The evidence for peer support

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Joseph Milowic III
May 21, 2019

Research shows that recovery from a mental health issue is not only possible but likely in the vast majority of cases.  Research also shows that recovery happens at much higher rates in poor, undeveloped countries where there is less stigma and more support from the whole community.

Evidence for Peer Support

Research shows benefits of peer support include:  greater satisfaction in life (Felton et al., 1995), greater quality of life (Klein et al., 1998), greater hopefulness (Cook et al., 2010), better social functioning (Klein et al., 1998), fewer problems and needs (Craig et al., 2004; Felton et al., 1995), less inpatient use (Clarke et al., 2000; Klein et al., 1998; Min et al., 2007; Landers & Zhou, 2009), more time and engagement with the community (Clarke et al., 2000; Min et al., 2007), better treatment engagement (Craig et al., 2004; Sells et al., 2006; Felton et al., 1995).

Lecture / video:  “Qualitative Study: Peer Support in Mental Health Service” – Mike Watt, Ph.D.

Evidence That the Majority of People Recover from Schizophrenia

Long-term research by Harding, Ciompi, Bleuler and others has shown that a majority of people hospitalized for lengthy periods have recovered significantly or completely from schizophrenia.  The researchers defined individuals as completely recovered being without symptoms, off of psychotropic medication, living independently in the community, working, and relating well to others with no behaviors considered odd or unusual. The researchers defined individuals as significantly improved when they fulfilled all but one of the domains.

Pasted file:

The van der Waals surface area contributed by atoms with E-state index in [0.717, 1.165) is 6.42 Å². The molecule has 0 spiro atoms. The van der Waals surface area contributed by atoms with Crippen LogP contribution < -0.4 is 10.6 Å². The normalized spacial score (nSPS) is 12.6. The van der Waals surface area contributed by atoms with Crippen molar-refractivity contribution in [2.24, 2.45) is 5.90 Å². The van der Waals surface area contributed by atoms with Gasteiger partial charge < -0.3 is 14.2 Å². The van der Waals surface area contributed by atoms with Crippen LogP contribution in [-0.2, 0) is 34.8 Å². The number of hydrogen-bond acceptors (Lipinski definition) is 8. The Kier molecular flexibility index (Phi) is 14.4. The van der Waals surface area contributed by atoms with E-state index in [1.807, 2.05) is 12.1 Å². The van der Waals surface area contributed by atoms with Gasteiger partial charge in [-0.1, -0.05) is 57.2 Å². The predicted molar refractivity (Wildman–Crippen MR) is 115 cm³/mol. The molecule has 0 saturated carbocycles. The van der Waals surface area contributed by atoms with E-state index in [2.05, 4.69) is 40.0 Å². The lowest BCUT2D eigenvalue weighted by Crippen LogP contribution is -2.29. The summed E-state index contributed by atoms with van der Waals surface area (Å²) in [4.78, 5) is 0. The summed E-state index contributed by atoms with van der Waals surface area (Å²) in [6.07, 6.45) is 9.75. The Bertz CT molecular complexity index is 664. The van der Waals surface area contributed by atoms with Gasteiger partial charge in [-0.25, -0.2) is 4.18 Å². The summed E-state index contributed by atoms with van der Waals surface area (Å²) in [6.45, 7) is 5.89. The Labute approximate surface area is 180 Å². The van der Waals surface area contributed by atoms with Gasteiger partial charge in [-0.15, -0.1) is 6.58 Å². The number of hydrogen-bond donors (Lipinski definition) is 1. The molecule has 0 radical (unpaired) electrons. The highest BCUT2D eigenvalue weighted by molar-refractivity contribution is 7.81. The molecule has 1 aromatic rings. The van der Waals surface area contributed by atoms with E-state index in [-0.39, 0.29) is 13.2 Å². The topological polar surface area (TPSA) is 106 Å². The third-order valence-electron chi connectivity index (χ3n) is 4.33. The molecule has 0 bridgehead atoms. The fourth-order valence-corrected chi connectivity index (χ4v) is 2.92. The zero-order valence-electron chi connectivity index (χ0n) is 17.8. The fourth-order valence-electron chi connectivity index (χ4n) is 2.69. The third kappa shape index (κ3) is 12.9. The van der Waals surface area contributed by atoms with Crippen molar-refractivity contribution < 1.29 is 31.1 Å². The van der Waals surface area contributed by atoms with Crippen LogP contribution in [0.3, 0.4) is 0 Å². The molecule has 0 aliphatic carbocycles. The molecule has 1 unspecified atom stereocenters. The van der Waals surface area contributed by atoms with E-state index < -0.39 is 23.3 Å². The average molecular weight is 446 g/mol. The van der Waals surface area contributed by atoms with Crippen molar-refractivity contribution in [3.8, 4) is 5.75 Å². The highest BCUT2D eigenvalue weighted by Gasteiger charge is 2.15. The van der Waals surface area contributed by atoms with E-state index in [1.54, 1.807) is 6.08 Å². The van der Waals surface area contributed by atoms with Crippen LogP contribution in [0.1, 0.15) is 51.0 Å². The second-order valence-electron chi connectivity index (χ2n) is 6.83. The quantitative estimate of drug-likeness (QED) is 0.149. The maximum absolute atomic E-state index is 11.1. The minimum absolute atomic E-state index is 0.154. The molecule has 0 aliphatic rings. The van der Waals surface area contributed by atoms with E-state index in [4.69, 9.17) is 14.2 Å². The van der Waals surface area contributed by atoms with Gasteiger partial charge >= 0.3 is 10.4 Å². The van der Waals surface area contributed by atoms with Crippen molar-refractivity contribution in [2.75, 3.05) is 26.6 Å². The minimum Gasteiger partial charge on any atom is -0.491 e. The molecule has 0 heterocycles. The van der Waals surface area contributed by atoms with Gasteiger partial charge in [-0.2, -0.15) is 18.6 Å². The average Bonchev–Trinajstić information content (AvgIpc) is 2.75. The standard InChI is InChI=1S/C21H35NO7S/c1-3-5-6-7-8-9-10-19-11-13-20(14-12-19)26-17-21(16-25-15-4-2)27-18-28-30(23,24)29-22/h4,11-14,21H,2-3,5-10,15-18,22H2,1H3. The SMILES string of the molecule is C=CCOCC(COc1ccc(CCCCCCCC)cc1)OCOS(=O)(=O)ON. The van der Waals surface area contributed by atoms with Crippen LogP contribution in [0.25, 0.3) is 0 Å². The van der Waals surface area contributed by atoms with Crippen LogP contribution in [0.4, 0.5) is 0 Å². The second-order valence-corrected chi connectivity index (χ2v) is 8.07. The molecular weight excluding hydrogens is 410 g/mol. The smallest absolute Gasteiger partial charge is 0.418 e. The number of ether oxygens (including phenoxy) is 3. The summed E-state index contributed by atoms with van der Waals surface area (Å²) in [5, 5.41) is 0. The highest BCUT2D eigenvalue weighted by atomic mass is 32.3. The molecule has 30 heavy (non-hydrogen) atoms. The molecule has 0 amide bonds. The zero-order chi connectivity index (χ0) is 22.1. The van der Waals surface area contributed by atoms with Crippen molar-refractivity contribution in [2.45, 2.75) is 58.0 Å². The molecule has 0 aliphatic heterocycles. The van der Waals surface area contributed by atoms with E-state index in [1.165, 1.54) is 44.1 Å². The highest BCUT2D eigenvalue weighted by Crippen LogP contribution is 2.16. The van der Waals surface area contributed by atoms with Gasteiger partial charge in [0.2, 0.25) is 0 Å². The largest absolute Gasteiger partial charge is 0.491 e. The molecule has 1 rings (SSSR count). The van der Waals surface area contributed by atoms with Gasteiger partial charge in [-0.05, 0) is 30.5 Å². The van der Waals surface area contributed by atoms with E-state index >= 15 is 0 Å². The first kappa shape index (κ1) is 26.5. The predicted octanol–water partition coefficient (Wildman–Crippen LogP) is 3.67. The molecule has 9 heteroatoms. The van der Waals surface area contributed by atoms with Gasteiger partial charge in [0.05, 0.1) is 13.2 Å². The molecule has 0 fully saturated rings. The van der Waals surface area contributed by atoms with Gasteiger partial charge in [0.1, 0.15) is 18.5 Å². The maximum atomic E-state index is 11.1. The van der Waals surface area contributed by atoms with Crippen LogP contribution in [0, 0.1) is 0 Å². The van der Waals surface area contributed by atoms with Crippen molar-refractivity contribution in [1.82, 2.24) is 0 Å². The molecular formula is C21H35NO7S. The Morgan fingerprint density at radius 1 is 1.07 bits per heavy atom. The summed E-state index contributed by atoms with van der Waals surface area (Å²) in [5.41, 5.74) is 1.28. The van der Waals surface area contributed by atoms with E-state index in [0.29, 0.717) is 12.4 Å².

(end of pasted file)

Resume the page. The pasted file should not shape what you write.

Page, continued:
Bleuler, Manfred (1974). The long-term course of the schizophrenic psychoses. Psychological Medicine, 4, 244-254

Huber, G., Gross,G., Schuttler,R.. (1975). Long-term follow-up study of schizophrenia. Acta Psychiatrica Scandinavica, 53, 49-57.

Ciompi, L. (1988). Psyche and Schizophrenia. Harvard U. Press, Cambridge,MA.

Tsuang,M., Woolson, R., and Fleming, J. (1979). Long-term outcome of major psychosis. Archives of General Psychiatry, 36: 1295-1301.

Harding, C. et al. (1987). The Vermont longitudinal study of persons with severe mental illness, I. Methodology, study sample, and overall status 32 years later. American Journal of Psychiatry, 144:718-728.

DeSisto, et al. (1995). The Maine and Vermont three decade studies of serious mental illness. British Medical Journal of Psychiatry 167: 338-342.